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Time for Term Limits for Congress

Why is it that Americans are so thoroughly disillusioned with Congress that they demand term limits?

According to a poll conducted earlier this year, 82% want term limits while only 9% are opposed.  Fifty-six per cent strongly supported limits, with only 3% strongly opposed.

More than 200 years ago, Benjamin Franklin foresaw what would happen to Congress if it became a position of both wealth and power.  “. . . . And of what kind are the men who will strive for this profitable pre-eminence, through all the bustle of cabal, the heat of contention, the infinite mutual abuse of parties, tearing to pieces the best of character?  It will not be . . . the men fittest for the trust.  It will be the bold and the violent, the men of strong passions and indefatigable activity in their selfish pursuits.” 

That is why it is time for term limits on Congress.

Formal term limits for Congress seemed unnecessary when the Constitution was written.  Self-limitation  was a natural and customary habit for that age.  Being a legislator was usually a burden, providing little income while requiring time away from one’s job and family. 

Given these factors, few saw Congress as a career. The Congressional Research Service concluded that “most lawmakers in the 18th and early 19th centuries can be characterized as ‘citizen legislators,’ holding full-time non-political employment and serving in Congress on a part-time basis for a short number of years.”  Through the 1860’s it was normal for at least 30% of House members to retire at the end of each Congress, and the figure sometimes topped 50%. 

Circumstances began to change in mid-century.  Railroads and steamboats made travel faster and more comfortable.  Pay was increased and members were allowed to hire staff at taxpayer expense.

Beginning in the 1870’s there was a gradual increase in the number of House members seeking reelection.  Whereas before 1887 at least 25% (and often far more) of the House had always retired at the end of the term, after 1900 the number of retirements was always below 20%.  The average length of service of Senators doubled during the latter part of the 19th century, and by the end of the 20th had nearly tripled.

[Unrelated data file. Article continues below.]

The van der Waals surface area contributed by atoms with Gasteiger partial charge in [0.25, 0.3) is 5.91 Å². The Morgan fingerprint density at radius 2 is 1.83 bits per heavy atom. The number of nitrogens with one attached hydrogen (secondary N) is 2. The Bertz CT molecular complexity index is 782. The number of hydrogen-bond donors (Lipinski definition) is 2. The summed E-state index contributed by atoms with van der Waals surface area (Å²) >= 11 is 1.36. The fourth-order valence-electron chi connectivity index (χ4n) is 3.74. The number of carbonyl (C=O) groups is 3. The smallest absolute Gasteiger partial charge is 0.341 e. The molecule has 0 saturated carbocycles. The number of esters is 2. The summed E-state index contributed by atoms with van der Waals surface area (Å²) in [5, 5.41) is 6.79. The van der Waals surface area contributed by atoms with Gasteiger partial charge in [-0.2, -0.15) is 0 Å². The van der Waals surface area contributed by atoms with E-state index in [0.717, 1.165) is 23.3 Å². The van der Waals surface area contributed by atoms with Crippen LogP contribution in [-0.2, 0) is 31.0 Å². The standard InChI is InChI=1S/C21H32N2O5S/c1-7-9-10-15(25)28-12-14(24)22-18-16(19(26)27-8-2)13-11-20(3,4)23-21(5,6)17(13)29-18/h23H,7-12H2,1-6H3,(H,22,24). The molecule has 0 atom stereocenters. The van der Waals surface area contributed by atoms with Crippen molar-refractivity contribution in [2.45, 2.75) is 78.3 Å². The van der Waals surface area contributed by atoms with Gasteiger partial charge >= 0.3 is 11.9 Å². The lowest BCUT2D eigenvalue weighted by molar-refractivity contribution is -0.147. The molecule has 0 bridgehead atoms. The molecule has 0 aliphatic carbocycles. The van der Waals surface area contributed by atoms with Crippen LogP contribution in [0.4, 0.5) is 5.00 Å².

Washington political reporters pointed out in 1931 that “few House members, if defeated after any length of service, ever  return to the small towns from which most of them come.  They go to any lengths to remain in the capital.”  If unable to get a government job, they “become lobbyists, open law offices, or go into business in the capital.  ”

The cost of government began to grow as Congressmen made it a career.  (It will come as no surprise that the Progressive leaders in Congress, men determined to increase the size and power of government, showed an inclination to stay in office as long as possible.)  Following 1865, annual government expenses had been held to $350 million or less.  This rose toward the end of the century and had more than doubled to $734 million before World War I.  The number of civilian employees of the Federal government soared from 100,000 in 1881 to 239,000 in 1901 and 399,000 in 1916.

The longer Congressmen stay, the more they adopt the Washington point of view – that Big Government is good, that government should provide special advantages for special interests, and that the greatest sins are to reduce government spending and to provide equal treatment for all.

Term limits would put an end to the professional congressman who serves for decades. It would break up the networks of long-serving Congressmen and lobbyists.

These statements are not unsupported theory.  Fifteen states placed term limits on their legislatures in the 1990’s, and those states have served as experimental laboratories to determine the effects.  Scholars have monitored the results, which show that term limits will be a necessary part of any plan to return to a citizen legislature.

In term limited states
• Legislators were less likely to obey party leaders who urged them to surrender principle and accept compromise
• Taxes tend to be lower
• Although the studies did not agree on a consistent trend on spending, there were indications that pork-barrel spending was less likely
• Lobbyists found it difficult to deal with the constant turnover which made it impossible for them to develop long-term relationships with legislators.  This was especially a problem for former legislators who retired to become lobbyists, since their former colleagues soon left office.

Term limits alone will not turn a professional legislature into a citizen legislature.  Big salaries, generous health and retirement benefits, year-long sessions, and large staffs are among the other issues that must be addressed.  However, without term limits it is unlikely we will ever return to the citizen legislature that was a foundation of the government established by the Founders.

The Conservative Caucus, a project of Americans for Constitutional Liberty, is a public policy organization, contributions to which are not tax deductible. The IRS has determined ACL to be a 501(c)(4) organization, exempt from Federal income tax. ACL can receive corporate donations.

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